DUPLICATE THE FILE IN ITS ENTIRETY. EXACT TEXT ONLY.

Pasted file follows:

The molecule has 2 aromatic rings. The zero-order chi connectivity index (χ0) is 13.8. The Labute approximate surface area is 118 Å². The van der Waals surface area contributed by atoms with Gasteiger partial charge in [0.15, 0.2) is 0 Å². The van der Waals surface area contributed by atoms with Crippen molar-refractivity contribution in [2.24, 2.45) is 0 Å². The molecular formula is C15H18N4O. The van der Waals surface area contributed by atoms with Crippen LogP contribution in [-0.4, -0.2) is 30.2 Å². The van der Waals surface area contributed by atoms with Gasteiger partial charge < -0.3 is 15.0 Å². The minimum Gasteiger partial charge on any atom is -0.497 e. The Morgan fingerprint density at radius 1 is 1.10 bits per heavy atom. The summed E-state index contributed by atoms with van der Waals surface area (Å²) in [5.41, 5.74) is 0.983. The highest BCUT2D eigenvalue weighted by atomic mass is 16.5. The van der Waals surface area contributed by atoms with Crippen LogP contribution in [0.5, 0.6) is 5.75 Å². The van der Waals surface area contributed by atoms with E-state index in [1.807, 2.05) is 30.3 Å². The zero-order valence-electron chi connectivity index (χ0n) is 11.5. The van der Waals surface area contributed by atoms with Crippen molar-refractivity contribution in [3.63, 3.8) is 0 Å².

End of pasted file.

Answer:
The molecule has 2 aromatic rings. The zero-order chi connectivity index (χ0) is 13.8. The Labute approximate surface area is 118 Å². The van der Waals surface area contributed by atoms with Gasteiger partial charge in [0.15, 0.2) is 0 Å². The van der Waals surface area contributed by atoms with Crippen molar-refractivity contribution in [2.24, 2.45) is 0 Å². The molecular formula is C15H18N4O. The van der Waals surface area contributed by atoms with Crippen LogP contribution in [-0.4, -0.2) is 30.2 Å². The van der Waals surface area contributed by atoms with Gasteiger partial charge < -0.3 is 15.0 Å². The minimum Gasteiger partial charge on any atom is -0.497 e. The Morgan fingerprint density at radius 1 is 1.10 bits per heavy atom. The summed E-state index contributed by atoms with van der Waals surface area (Å²) in [5.41, 5.74) is 0.983. The highest BCUT2D eigenvalue weighted by atomic mass is 16.5. The van der Waals surface area contributed by atoms with Crippen LogP contribution in [0.5, 0.6) is 5.75 Å². The van der Waals surface area contributed by atoms with E-state index in [1.807, 2.05) is 30.3 Å². The zero-order valence-electron chi connectivity index (χ0n) is 11.5. The van der Waals surface area contributed by atoms with Crippen molar-refractivity contribution in [3.63, 3.8) is 0 Å².